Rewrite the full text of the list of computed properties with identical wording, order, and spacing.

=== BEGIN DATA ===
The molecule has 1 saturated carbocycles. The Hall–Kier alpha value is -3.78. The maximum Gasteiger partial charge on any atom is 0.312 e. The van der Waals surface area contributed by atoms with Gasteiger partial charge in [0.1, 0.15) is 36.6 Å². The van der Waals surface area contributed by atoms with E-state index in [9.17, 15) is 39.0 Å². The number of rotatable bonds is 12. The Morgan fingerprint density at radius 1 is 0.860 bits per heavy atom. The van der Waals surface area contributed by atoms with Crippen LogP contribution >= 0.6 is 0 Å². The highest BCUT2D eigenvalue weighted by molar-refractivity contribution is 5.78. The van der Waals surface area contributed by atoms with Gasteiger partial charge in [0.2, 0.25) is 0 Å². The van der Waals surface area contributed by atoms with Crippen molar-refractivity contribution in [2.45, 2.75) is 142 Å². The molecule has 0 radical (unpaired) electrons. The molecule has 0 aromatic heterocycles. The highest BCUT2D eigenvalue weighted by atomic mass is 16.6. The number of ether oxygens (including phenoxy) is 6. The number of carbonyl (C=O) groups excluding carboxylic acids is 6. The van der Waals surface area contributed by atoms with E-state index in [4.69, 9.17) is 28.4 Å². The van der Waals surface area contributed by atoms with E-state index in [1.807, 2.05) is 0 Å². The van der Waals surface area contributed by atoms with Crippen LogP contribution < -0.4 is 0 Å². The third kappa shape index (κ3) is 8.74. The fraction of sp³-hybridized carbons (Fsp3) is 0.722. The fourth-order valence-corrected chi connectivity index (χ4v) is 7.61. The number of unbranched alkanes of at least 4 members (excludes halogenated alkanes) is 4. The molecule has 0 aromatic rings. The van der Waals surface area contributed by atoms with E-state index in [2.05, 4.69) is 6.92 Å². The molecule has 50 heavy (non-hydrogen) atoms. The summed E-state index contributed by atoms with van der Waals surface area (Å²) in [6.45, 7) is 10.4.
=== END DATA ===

The molecule has 1 saturated carbocycles. The Hall–Kier alpha value is -3.78. The maximum Gasteiger partial charge on any atom is 0.312 e. The van der Waals surface area contributed by atoms with Gasteiger partial charge in [0.1, 0.15) is 36.6 Å². The van der Waals surface area contributed by atoms with E-state index in [9.17, 15) is 39.0 Å². The number of rotatable bonds is 12. The Morgan fingerprint density at radius 1 is 0.860 bits per heavy atom. The van der Waals surface area contributed by atoms with Crippen LogP contribution >= 0.6 is 0 Å². The highest BCUT2D eigenvalue weighted by molar-refractivity contribution is 5.78. The van der Waals surface area contributed by atoms with Gasteiger partial charge in [0.2, 0.25) is 0 Å². The van der Waals surface area contributed by atoms with Crippen molar-refractivity contribution in [2.45, 2.75) is 142 Å². The molecule has 0 radical (unpaired) electrons. The molecule has 0 aromatic heterocycles. The highest BCUT2D eigenvalue weighted by atomic mass is 16.6. The number of ether oxygens (including phenoxy) is 6. The number of carbonyl (C=O) groups excluding carboxylic acids is 6. The van der Waals surface area contributed by atoms with E-state index in [4.69, 9.17) is 28.4 Å². The van der Waals surface area contributed by atoms with E-state index in [1.807, 2.05) is 0 Å². The van der Waals surface area contributed by atoms with Crippen LogP contribution < -0.4 is 0 Å². The third kappa shape index (κ3) is 8.74. The fraction of sp³-hybridized carbons (Fsp3) is 0.722. The fourth-order valence-corrected chi connectivity index (χ4v) is 7.61. The number of unbranched alkanes of at least 4 members (excludes halogenated alkanes) is 4. The molecule has 0 aromatic rings. The van der Waals surface area contributed by atoms with E-state index in [2.05, 4.69) is 6.92 Å². The molecule has 50 heavy (non-hydrogen) atoms. The summed E-state index contributed by atoms with van der Waals surface area (Å²) in [6.45, 7) is 10.4.